We look at the best-known work from investment guru Benjamin Graham and the lessons it contains
Thursday 14 Feb 2019 Author: Ian Conway

Books on investing tend to fall into two categories, self-help books and market histories.

Probably the best-known investment book of all and therefore the natural starting point is Benjamin Graham’s The Intelligent Investor.

Warren Buffett, a student of Graham’s at Columbia University’s Business School, has called it ‘by far the most important book on investing ever written’.

Is it still relevant 70 years on? The answer is definitely ‘yes’.

HOW TO GET RICH SLOWLY

One thing this book isn’t is a guide to making millions overnight, nor does it hold with charts, technical analysis or ‘following the market’.

It isn’t an easy read either as the text is quite formal but Graham was a professor of finance and the book is intended to be educational so there is a degree of repetition to reinforce some of the key lessons.

The intelligence referenced in the title doesn’t mean that the book is reserved for super-smart investors like Warren Buffett and it manages to avoid getting bogged down in financial jargon.

It deals with what Graham calls ‘investment principles and attitudes’ and is aimed at investors who take a long-term approach and stick to their principles in the face of a market which more often than not is driven by emotions.

Where it deals with companies it uses comparisons between stocks to show which one is better value or which is better quality.

MR MARKET IS OFTEN WRONG

The book covers stocks and bonds and in both cases the advice is they should be ‘high grade’ and ‘bought at reasonable prices’.

Buying a stock just because it has gone up and selling it because it has gone down is ‘the exact opposite of sound business sense everywhere else’.

Probably the most often-quoted section of the book is the reference to ‘Mr Market’.

In a nutshell, imagine that you have a $1,000 stake in a business and one of your partners, Mr Market, tells you every day what he thinks your stake is worth.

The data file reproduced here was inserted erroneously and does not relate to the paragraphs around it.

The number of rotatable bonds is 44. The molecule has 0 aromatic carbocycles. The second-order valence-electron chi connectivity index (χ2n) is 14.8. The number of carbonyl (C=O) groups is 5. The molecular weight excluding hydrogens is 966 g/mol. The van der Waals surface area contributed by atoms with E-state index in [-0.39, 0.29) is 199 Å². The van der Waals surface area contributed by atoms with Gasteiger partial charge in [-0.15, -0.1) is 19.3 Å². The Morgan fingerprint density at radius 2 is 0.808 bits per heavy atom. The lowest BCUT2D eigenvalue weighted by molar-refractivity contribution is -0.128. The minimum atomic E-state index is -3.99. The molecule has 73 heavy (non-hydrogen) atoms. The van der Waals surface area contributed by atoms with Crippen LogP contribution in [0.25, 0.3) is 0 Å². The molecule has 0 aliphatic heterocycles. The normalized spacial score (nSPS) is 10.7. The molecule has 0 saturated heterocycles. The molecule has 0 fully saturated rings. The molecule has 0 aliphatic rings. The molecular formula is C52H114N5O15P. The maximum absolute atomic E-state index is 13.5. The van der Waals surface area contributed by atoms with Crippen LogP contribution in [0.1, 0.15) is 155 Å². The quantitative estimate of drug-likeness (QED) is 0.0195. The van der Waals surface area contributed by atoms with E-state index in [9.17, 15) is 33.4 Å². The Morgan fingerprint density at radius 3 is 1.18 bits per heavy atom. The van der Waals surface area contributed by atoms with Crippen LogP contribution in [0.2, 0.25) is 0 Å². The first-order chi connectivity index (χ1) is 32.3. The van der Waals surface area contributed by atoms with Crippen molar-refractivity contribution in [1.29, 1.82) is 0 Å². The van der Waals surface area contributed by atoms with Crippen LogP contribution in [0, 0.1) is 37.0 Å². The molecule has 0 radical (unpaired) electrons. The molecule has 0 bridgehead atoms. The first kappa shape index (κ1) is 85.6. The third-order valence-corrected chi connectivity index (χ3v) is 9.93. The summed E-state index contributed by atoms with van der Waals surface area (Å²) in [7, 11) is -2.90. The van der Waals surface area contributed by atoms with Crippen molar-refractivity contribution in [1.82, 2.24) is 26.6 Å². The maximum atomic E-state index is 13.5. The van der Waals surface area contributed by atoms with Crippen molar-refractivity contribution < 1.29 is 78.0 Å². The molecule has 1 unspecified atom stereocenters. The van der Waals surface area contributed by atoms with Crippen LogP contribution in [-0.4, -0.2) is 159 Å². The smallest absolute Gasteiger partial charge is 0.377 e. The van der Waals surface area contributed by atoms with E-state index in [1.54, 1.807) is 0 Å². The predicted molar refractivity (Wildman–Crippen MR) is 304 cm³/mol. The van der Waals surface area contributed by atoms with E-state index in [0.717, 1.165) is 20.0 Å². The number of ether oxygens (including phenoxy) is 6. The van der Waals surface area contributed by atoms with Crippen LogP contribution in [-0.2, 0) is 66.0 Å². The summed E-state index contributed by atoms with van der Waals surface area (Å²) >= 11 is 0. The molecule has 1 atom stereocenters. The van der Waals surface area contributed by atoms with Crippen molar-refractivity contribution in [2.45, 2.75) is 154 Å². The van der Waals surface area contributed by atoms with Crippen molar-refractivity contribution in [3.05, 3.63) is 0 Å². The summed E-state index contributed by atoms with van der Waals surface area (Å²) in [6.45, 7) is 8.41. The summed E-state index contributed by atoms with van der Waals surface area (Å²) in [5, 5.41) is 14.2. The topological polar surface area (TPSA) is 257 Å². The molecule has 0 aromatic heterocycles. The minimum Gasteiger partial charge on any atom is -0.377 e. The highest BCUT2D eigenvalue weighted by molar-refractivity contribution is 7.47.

Some days his idea of value appears ‘plausible and justified’ based on what you know about the business.

Other days he’s so depressed that he gives you a ridiculously low price or he’s so excited that he gives you a ridiculously high price.

The point is, as long as you know the real value of the business you can afford to buy when the price is low and sell when the price is high, or you can decide not to trade with Mr Market at all.

Graham cites the biggest danger as being swept along and ‘infected’ with enthusiasm, over-confidence and greed during bull markets.

PEOPLE DON’T CHANGE AND NOR DO MARKETS

The book lists five criteria for bull market tops: historically high prices, high price-to-earnings (PE) ratios, low dividend yields versus bonds, high levels of margin speculation (borrowing money to buy shares) and high levels of low-quality new issues.

While the UK market barely ticks any of these boxes given how low PE ratios are, and how high dividend yields are  for many stocks, we could certainly apply most of these five characteristics to the US stock market.

Prices and PEs are high, dividend yields are low, bond yields are actually rising, and margin speculation is high.

Margin borrowing typically peaks at market tops and troughs at market bottoms as people give up on stocks, which is when the ‘intelligent investor’ finds they are spoilt for choice.

Data from the US regulator FINRA shows that margin borrowing hit an all-time high of $669bn in May last year and has started to fall sharply, removing a key support for the market.

As for new issues, this year we are likely to see Airbnb, Lyft and Uber join the stock market.

While all are supposed to be good businesses, valuations are likely to be rich meaning that inside investors will make vast amounts of money at the expense of outside investors.


KEY LESSONS

The investment world was very different 70 years ago but the book still offers important lessons for today’s investors.

– Decide what kind of investor you are – if you want a quiet life, buy an index fund and drip money into it regularly (known as pound-cost averaging); if you are a more adventurous investor then buy a mix of stocks and bonds but make sure they are high quality and not speculative.

– Buy with a margin of safety – do your homework, satisfy yourself that you know what the business is worth (the intrinsic value) and try to buy it at a price that will give you a ‘cushion’ if prices fall.

– Be prepared for volatility – don’t get spooked by big sell-offs and certainly don’t sell just because prices have fallen, in fact as long as the business case hasn’t changed then buy more as the margin of safety is even greater.

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